a woman with a racket: When the TV offers came, she began struggling to juggle it with making up to 25 wedding cakes a week and looking after her children, now aged 11 and nine, as a single mother. She decided to focus more on her TV work (C) Provided by Daily Mail When the TV offers came, she began struggling to juggle it with making up to 25 wedding cakes a week and looking after her children, now aged 11 and nine, as a single mother.

She decided to focus more on her TV work

Having always had a desire to ‘feed people’, Cynthia also reached out to the YMCA, where she already ran a soup kitchen, and made them food parcels because she was no longer unable to go in and cook with them.

‘They were so appreciative that I thought surely there are families around that need that,’ she told inews.

After putting a message on her local Facebook group to gauge interest, she was shocked by the overwhelming response.

She then messaged schools in the local area to see if they had families that needed help – they did. 

Putting production of her jam and the cake business on hold, Cynthia made up parcels of pasta, sauce, baked beans, meal and cereal and dropped them off, which she admitted made her ‘hugely emotional’.

a group of people standing in a room: Last month Cynthia and her team (pictured with the food parcels) rolled out the scheme to another 2,000 families in London, focusing on Enfield and Tottenham, which government data has identified as boroughs in need (C) Provided by Daily Mail Last month Cynthia and her team (pictured with the food parcels) rolled out the scheme to another 2,000 families in London, focusing on Enfield and Tottenham, which government data has identified as boroughs in need

‘Both heads of the schools got back in touch straight away, saying the families are so grateful, thank you so much, they’re having a hard time,’ she told HertsLive.

Word got round and, after dipping into her savings, Cynthia was soon helping up to 2,500 families across Hertfordshire and as far afield as Essex, Bedfordshire and Merseyside, having linked up with 72 schools.

Her team’s care packages provide parents – many of whom have lost their jobs due to the pandemic – and their children with 25 meals every two weeks. 

Last month Cynthia and her team rolled out the scheme to another 2,000 families in London, focusing on Enfield and Tottenham, which government data has identified as boroughs in need.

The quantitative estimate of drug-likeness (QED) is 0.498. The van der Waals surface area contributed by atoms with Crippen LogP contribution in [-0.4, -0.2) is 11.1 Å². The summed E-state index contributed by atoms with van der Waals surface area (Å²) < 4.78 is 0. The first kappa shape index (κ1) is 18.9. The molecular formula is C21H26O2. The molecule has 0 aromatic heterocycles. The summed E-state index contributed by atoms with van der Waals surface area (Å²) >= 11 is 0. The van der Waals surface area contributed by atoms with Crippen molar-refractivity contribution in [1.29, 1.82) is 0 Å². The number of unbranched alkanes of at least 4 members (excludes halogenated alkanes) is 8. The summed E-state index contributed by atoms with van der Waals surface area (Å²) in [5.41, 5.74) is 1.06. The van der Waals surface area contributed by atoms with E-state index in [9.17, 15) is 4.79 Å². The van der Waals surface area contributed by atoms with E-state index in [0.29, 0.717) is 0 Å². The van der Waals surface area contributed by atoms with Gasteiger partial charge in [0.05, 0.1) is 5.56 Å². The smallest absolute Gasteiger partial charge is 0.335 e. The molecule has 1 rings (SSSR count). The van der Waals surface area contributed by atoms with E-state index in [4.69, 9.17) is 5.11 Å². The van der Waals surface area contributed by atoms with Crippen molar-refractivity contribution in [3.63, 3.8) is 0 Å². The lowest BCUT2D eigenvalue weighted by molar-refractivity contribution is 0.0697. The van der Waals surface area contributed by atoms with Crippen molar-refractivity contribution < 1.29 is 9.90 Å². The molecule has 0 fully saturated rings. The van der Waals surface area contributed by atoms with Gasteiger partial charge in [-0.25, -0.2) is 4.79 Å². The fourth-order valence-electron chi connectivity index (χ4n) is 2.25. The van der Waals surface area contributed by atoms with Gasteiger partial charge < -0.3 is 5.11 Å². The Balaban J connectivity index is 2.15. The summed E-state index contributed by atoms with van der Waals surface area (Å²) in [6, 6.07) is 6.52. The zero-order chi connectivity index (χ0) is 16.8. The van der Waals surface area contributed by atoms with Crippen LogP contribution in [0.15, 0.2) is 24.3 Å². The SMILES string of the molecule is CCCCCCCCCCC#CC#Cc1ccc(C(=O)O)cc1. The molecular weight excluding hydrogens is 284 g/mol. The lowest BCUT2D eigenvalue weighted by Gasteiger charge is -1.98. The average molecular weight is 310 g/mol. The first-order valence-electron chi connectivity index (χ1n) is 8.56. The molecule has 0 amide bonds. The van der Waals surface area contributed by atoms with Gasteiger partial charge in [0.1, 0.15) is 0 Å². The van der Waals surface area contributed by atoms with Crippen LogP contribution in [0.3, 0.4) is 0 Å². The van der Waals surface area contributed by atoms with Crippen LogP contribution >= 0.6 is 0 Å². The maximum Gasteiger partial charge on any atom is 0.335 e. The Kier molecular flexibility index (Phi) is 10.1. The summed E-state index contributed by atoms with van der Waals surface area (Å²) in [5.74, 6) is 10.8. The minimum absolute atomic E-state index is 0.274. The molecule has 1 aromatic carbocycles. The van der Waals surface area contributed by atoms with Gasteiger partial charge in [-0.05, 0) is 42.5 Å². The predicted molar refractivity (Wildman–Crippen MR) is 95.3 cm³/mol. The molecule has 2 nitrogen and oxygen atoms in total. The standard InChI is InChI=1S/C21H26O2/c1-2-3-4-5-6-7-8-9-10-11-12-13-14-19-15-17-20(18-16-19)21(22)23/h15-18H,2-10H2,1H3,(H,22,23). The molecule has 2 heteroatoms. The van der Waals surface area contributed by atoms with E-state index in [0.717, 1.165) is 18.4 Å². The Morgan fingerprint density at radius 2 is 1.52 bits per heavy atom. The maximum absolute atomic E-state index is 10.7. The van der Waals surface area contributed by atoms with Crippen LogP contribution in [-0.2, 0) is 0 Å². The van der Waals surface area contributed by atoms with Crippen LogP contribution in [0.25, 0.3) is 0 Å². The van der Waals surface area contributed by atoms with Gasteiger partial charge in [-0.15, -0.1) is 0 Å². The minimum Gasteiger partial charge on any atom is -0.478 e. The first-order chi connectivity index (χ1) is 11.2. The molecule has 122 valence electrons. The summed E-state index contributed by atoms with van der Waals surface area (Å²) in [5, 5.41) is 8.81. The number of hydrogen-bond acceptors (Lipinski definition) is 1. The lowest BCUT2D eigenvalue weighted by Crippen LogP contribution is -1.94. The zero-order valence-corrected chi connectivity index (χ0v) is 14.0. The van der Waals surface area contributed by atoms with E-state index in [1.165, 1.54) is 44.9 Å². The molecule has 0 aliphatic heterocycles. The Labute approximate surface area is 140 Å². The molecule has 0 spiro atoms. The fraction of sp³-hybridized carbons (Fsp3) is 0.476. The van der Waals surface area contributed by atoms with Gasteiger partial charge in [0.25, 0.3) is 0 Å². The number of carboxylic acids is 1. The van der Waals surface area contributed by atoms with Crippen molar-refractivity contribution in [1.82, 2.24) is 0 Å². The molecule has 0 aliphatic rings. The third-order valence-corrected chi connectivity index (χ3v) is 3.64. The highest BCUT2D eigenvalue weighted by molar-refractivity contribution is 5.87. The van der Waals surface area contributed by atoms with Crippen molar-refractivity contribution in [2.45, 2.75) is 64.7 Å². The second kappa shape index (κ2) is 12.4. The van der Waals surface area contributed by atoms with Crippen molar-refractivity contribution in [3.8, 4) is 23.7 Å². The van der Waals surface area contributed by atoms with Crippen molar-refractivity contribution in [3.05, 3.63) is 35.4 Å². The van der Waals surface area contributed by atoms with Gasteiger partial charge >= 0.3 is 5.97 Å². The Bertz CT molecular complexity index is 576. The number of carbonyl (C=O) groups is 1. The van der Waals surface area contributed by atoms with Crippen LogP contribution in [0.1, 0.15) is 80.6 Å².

‘Up until a few months ago, the charity had next to no external income,’ Cynthia told FEMAIL.

‘It costs over ?5,000 a month to keep going, with that figure set to double as we enter January, and London. 

graphical user interface, application: Cynthia said winning the Pivot for Purpose award was 'hugely emotional', adding: 'It still is an overwhelming blessing to be able to help and feels like an absolute privilege so to be given any sort of honours for it, is totally unexpected' (C) Provided by Daily Mail Cynthia said winning the Pivot for Purpose award was ‘hugely emotional’, adding: ‘It still is an overwhelming blessing to be able to help and feels like an absolute privilege so to be given any sort of honours for it, is totally unexpected’

‘We have recently been awarded some grants – enough to keep going for another three months.

However, our financial outlay has just grown further still as we have now outgrown our current premises which was donated to us. 

‘We are now in the process of looking for industrial scale premises as we are receiving and sending out over 20 tonnes of food each month and need spaces where HGV lorries can deliver to and load up.’ 

Cynthia said she is grateful to still have her TV commissions across the UK and North America which means she still gets to do what she loves – making and judging food – and also enjoys spending quality time with her children when she’s not filming. 

After an unpredictable 2020, she is keen to take on more mentoring and work within homeless rehabilitation across the countries where she spends her time. 

‘God willing, the charity will keep expanding as long as the need is there,’ she added.